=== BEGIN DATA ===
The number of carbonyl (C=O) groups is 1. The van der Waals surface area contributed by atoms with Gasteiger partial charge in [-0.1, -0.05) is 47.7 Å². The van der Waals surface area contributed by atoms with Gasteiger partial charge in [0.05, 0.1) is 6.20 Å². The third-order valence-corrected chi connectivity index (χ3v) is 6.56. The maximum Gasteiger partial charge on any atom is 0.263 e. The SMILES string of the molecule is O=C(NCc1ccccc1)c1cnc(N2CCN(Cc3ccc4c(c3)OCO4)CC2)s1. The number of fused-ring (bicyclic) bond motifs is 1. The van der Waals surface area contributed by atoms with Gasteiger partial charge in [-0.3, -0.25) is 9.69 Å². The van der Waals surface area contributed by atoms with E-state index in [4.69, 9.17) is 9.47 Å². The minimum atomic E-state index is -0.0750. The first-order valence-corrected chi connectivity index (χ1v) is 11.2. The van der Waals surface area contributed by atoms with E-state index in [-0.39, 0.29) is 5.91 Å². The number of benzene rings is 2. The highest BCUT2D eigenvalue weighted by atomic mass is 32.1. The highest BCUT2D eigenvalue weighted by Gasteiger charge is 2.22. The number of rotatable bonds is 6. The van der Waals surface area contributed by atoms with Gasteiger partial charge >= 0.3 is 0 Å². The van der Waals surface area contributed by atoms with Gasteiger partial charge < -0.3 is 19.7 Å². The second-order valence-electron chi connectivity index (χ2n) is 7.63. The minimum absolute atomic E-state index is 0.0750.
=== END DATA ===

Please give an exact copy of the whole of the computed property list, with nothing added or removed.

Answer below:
The number of carbonyl (C=O) groups is 1. The van der Waals surface area contributed by atoms with Gasteiger partial charge in [-0.1, -0.05) is 47.7 Å². The van der Waals surface area contributed by atoms with Gasteiger partial charge in [0.05, 0.1) is 6.20 Å². The third-order valence-corrected chi connectivity index (χ3v) is 6.56. The maximum Gasteiger partial charge on any atom is 0.263 e. The SMILES string of the molecule is O=C(NCc1ccccc1)c1cnc(N2CCN(Cc3ccc4c(c3)OCO4)CC2)s1. The number of fused-ring (bicyclic) bond motifs is 1. The van der Waals surface area contributed by atoms with Gasteiger partial charge in [-0.3, -0.25) is 9.69 Å². The van der Waals surface area contributed by atoms with E-state index in [4.69, 9.17) is 9.47 Å². The minimum atomic E-state index is -0.0750. The first-order valence-corrected chi connectivity index (χ1v) is 11.2. The van der Waals surface area contributed by atoms with E-state index in [-0.39, 0.29) is 5.91 Å². The number of benzene rings is 2. The highest BCUT2D eigenvalue weighted by atomic mass is 32.1. The highest BCUT2D eigenvalue weighted by Gasteiger charge is 2.22. The number of rotatable bonds is 6. The van der Waals surface area contributed by atoms with Gasteiger partial charge >= 0.3 is 0 Å². The van der Waals surface area contributed by atoms with Gasteiger partial charge < -0.3 is 19.7 Å². The second-order valence-electron chi connectivity index (χ2n) is 7.63. The minimum absolute atomic E-state index is 0.0750.